The Tenth Inning
 The Tenth Inning Blog
Periodically, I will post new entries about current baseball topics.  The posts will typically be a mixture of commentary, history, facts, and stats.  Hopefully, they will provoke some  of your thoughts or emotions. Clicking on the word "Comments" associated with each post below will open a new dialog box to enter or retrieve any feedback.
Times Have Really Changed for Baseball's Salaries

In 1930 Babe Ruth was demanding a yearly salary of $80,000 from the New York Yankees, by far the highest ever in Major League Baseball at the time.  When a reporter objected that Ruth’s demand was more than that of U. S. President Herbert Hoover’s ($75,000), Ruth replied, “I know, but I had a better year than Hoover.”

Ruth’s salary seemed exorbitant, but then ne never met Clayton Kershaw, current pitcher of the Los Angeles Dodgers who leads all major-league players with an annual salary of $33M.  As a contrast to the huge difference, Ruth’s $80K salary would be equivalent to $1.1M today.  Admittedly, the economics of the game are much different today where free agency and a market-based system have led to what seem to be outrageous salaries.

USA Today Sports Weekly recently published its report of Major League Baseball’s 2017 salaries for the active 25-man rosters of each team.  It shows that the minimum salary amount for major-league players is $535,000, while the average salary for all players in 2017 is $4.47M.  Of all the current gripes about the state of baseball, player salaries aren’t one of them, certainly not by the players themselves.

Kershaw and all of the current major-league players owe the current salary situation to a former player named Curt Flood, who challenged the MLB’s reserve clause system in 1970 that eventually led to free agency for players after their contract term ended.

Pitcher Andy Messersmith is credited with signing baseball’s first free-agent contract after the 1975 season, when he inked a three-year $1M deal with the Atlanta Braves after the Los Angeles Dodgers refused to give him a no-trade clause for the 1975 season.  Prior to Messersmith’s landmark contract, baseball salaries were relatively paltry compared to today’s standards.

In 1980 Nolan Ryan became the first $1M per year player.  That set off a rash of multi-million dollar player contracts, with each one outdoing the previous signings, and it continues today.  Miami’s Giancarlo Stanton signed the richest contract in baseball history, $325M over 13 years.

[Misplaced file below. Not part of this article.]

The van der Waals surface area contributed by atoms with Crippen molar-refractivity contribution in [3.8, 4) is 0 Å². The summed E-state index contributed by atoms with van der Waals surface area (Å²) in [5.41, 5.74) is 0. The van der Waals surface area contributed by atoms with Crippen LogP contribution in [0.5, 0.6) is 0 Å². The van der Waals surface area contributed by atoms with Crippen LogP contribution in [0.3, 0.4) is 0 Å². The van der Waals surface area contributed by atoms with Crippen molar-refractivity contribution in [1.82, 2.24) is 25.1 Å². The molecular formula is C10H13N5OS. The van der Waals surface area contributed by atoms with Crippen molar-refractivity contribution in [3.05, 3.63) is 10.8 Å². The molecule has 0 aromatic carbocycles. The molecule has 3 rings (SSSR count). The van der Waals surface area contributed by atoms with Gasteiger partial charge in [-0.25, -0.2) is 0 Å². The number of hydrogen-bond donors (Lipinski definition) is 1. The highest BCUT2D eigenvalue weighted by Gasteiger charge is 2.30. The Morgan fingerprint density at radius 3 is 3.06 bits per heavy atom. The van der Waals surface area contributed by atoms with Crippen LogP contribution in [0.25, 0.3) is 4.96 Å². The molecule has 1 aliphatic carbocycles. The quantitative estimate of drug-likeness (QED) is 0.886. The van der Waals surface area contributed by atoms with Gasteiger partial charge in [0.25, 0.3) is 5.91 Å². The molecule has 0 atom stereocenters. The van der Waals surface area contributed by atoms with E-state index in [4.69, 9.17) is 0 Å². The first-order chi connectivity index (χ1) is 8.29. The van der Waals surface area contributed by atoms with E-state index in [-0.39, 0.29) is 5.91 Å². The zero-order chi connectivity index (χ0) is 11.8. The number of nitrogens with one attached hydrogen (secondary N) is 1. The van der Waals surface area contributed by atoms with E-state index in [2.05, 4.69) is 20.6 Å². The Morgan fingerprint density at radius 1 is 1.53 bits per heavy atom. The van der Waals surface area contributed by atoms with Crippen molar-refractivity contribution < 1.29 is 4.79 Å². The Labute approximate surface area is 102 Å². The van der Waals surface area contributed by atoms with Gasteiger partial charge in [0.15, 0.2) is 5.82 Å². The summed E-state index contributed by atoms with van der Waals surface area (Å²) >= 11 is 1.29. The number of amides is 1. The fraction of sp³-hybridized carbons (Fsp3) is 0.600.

The salary report shows that the Los Angeles Dodgers are now what the Yankees used to be in terms of total team payroll.  The Dodgers’ ownership has deep pockets and are shelling out $187M in 2017.  Yankees GM Brian Cashman has been on a mission during the past few years to curb team payroll, but his team is still within the top eight teams with a team payroll of $170M.  However, this is significantly less than the $200M the team had been accustomed to spending.

The Dodgers are still waiting for the results of their big payouts, since they have finished in first place in their division for the past four seasons, but have yet to bring home National League pennants or World Series titles.

The San Diego Padres bring up the rear with a team payroll of $34.5M, only slightly ahead of Dodgers pitcher Clayton Kershaw’s $33M by himself.  However, because baseball salaries are guaranteed, the Padres are paying more for players that aren’t on their current roster than their entire current 25-man roster, as a result of a spending spree by the Padres in 2015 that turned sour.  James Shields and Melvin Upton Jr. were among players acquired in multi-year deals by the Padres prior to the 2015 season, but were dealt away after playing only a partial season with the Padres in 2016.  Without a winning team on the horizon for the next few years, the Padres ownership has significantly scaled back how much they are willing to spend.

Average player salaries by teams are led by the Tigers ($6.9M), Giants ($6.3M), Cubs ($6.5M), Nationals ($6.3), Yankees ($6.3M), and Dodgers ($6M).  All of these teams expect to be in the playoff hunt and contenders for a league pennant.  By contrast, the Padres ($1.1M), Rays ($2.2M), A’s ($2.4M), Brewers ($2.3M), and Reds ($2.7M) have low probabilities of reaching the playoffs in 2017.  The situation demonstrates that teams are shelling out the big bucks to significantly improve their chances to be competitive each year.

Besides Kershaw, other top-salaried players are pitchers Zack Greinke ($31.9M), David Price ($30M), and Justin Verlander ($28M), while first baseman Miguel Cabrera commands $28M.  They are considered the critical components of their respective team’s success.

On the other hand, outfielder Jason Heyward, acquired by the Chicago Cubs in 2016 at an annual salary of $26M, was vastly overpaid for what he contributed to their World Series championship.  He was actually benched at times by manager Joe Maddon during the playoffs because of his inability to hit.  That’s a pretty steep pay for a bench-warmer.  When you consider that his teammate Kris Bryant, the National League MVP last year, made only $1.05M, the Cubs didn’t get a positive return on their investment in Heyward.  This just goes to show that winning covers up for a lot of mistakes.